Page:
Early in "To Build a Fire," Jack London writes, “The animal was depressed by the tremendous cold. It knew that it was no time for traveling." This passage alerts you to the possibility of...
Early in "To Build a Fire," Jack London writes, “The animal was depressed by the tremendous cold. It knew that it was no time for traveling." This passage alerts you to the possibility of trouble ahead. Locate four other passages that foreshadow events.
“To Build a Fire” by Jack London reinforces the conflict of man versus nature. Nature does not intend to best the man. The natural world “is what it is.” If man makes the decision to try to outwit or outdo nature, he probably will lose. In the story, this arrogant man, who does not listen to the warnings of an experienced man of the Yukon, believes that he is thoroughly prepared for everything.
Foreshadowing is an authorial device to hint at the events to come. Many times the foreshadowing does not become apparent until the story is completed. The main character himself through the third person point of view provides the reader with clues to his eventual demise.
1st example of foreshadowing
“Once in a while the thought reiterated itself that it was very cold and that he had never experienced such cold. As he walked along he rubbed his cheek-bones and nose with the back of his mittened hand.”
The reference to the cold prefaces the man’s stepping into the stream and getting wet. In addition, his hands later become useless when he loses his fire. This costs him the matches when he drops them in the snow because of the lost feeling in his hands. Without fire, the man will not be able to survive.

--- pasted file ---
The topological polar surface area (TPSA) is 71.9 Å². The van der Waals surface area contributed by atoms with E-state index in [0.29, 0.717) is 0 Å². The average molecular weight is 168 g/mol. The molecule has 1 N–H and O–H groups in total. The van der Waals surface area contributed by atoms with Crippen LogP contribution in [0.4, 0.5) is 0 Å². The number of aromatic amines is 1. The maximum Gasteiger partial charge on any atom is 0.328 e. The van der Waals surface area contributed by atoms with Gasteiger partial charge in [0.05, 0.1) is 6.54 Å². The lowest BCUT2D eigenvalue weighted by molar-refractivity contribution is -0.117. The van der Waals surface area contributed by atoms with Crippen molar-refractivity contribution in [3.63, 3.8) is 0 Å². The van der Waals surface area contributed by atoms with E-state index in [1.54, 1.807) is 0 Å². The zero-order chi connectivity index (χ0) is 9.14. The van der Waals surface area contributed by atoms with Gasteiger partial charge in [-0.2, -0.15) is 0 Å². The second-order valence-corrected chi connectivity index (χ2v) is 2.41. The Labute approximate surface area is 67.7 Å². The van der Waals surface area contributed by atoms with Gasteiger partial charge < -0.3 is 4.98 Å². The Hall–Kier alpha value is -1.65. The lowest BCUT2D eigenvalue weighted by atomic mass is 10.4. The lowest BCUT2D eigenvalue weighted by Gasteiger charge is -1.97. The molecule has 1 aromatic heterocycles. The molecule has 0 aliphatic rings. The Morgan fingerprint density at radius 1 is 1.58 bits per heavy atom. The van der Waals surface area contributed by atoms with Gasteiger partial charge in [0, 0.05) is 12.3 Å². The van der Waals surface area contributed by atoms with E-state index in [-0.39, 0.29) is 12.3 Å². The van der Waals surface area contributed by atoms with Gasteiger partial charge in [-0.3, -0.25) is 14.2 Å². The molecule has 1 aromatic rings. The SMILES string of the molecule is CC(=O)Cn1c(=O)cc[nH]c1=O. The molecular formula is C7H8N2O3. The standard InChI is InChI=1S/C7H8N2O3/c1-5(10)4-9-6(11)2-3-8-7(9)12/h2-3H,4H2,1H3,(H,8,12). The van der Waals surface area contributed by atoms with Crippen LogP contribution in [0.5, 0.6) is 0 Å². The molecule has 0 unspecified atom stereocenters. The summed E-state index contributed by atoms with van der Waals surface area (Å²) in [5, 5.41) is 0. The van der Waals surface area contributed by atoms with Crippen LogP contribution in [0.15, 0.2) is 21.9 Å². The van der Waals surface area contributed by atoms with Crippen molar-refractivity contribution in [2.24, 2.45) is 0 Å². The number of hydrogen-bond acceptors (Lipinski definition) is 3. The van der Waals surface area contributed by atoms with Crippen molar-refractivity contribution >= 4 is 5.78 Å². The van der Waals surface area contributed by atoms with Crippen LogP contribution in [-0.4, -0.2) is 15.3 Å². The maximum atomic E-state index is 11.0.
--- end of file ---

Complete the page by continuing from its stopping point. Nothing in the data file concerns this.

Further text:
“He unbuttoned his jacket and shirt and drew forth his lunch. The action consumed no more than a quarter of a minute, yet the numbness laid hold of the exposed fingers.”
Again, the exposure of his hands to the cold and the immediate numbness hints at the loss of the hands and eventually the loss of the potential fire which might have saved the man’s life. Until the man experiences 75 degrees below zero, he does not understand the peril in which he places himself.
“The old-timer on Sulphur Creek had told him about it the previous fall, and now he was appreciating the advice. Already all sensation had gone out of his feet.”
The main character felt that he had the intelligence and preparedness to beat the cold. The other man who knew what the cold could do to a man tried to warn him to never travel alone in this kind of cold. In the beginning, the man called the old-timer womanish; now, he begins to see that the man understood the depth of the dangerous cold.
“He spoke to the dog, calling it to him; but in his voice had a strange note of fear that frightened the animal, who had never known the man to speak in such way before. Something was the matter, and its suspicious nature sensed danger—it knew not what danger, but somewhere, in its brain arose an apprehension of the man.”
When the dog sensed that something was going on with the man, the heart of the story comes to light. The difference between animal instinct and man’s ability to solve problems. In this situation, the dog’s instincts win by far. The dog knows that something is not right with the man.
The man did not try to establish a relationship with the dog which was not smart. The story never mentioned the man feeding the dog. If he took the dog with him for company or protection, he should have prepared for this part of the trip as well.
When the man realizes that he is not going to make it, he understands that the conflict with nature was a lost cause from the beginning. It was not a battle on the part of the natural world. It was a fight between the man and his own ability to listen, think, and prepare.